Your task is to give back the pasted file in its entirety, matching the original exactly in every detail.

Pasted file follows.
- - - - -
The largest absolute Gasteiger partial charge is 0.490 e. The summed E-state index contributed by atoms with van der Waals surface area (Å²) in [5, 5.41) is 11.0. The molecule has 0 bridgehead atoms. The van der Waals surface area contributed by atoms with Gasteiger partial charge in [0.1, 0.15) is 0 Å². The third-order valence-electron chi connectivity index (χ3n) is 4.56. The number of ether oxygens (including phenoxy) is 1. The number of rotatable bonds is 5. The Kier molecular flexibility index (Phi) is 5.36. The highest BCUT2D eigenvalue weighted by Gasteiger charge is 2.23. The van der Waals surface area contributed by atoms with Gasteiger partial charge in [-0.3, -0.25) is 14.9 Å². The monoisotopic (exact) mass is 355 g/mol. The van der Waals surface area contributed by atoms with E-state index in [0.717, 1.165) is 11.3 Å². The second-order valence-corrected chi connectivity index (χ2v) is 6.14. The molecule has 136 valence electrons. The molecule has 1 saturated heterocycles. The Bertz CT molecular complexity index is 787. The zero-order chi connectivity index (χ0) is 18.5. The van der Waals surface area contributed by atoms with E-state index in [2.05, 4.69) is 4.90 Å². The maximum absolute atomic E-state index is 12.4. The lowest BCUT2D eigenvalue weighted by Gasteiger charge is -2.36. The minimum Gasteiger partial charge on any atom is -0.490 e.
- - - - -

The largest absolute Gasteiger partial charge is 0.490 e. The summed E-state index contributed by atoms with van der Waals surface area (Å²) in [5, 5.41) is 11.0. The molecule has 0 bridgehead atoms. The van der Waals surface area contributed by atoms with Gasteiger partial charge in [0.1, 0.15) is 0 Å². The third-order valence-electron chi connectivity index (χ3n) is 4.56. The number of ether oxygens (including phenoxy) is 1. The number of rotatable bonds is 5. The Kier molecular flexibility index (Phi) is 5.36. The highest BCUT2D eigenvalue weighted by Gasteiger charge is 2.23. The van der Waals surface area contributed by atoms with Gasteiger partial charge in [-0.3, -0.25) is 14.9 Å². The monoisotopic (exact) mass is 355 g/mol. The van der Waals surface area contributed by atoms with E-state index in [0.717, 1.165) is 11.3 Å². The second-order valence-corrected chi connectivity index (χ2v) is 6.14. The molecule has 136 valence electrons. The molecule has 1 saturated heterocycles. The Bertz CT molecular complexity index is 787. The zero-order chi connectivity index (χ0) is 18.5. The van der Waals surface area contributed by atoms with E-state index in [2.05, 4.69) is 4.90 Å². The maximum absolute atomic E-state index is 12.4. The lowest BCUT2D eigenvalue weighted by Gasteiger charge is -2.36. The minimum Gasteiger partial charge on any atom is -0.490 e.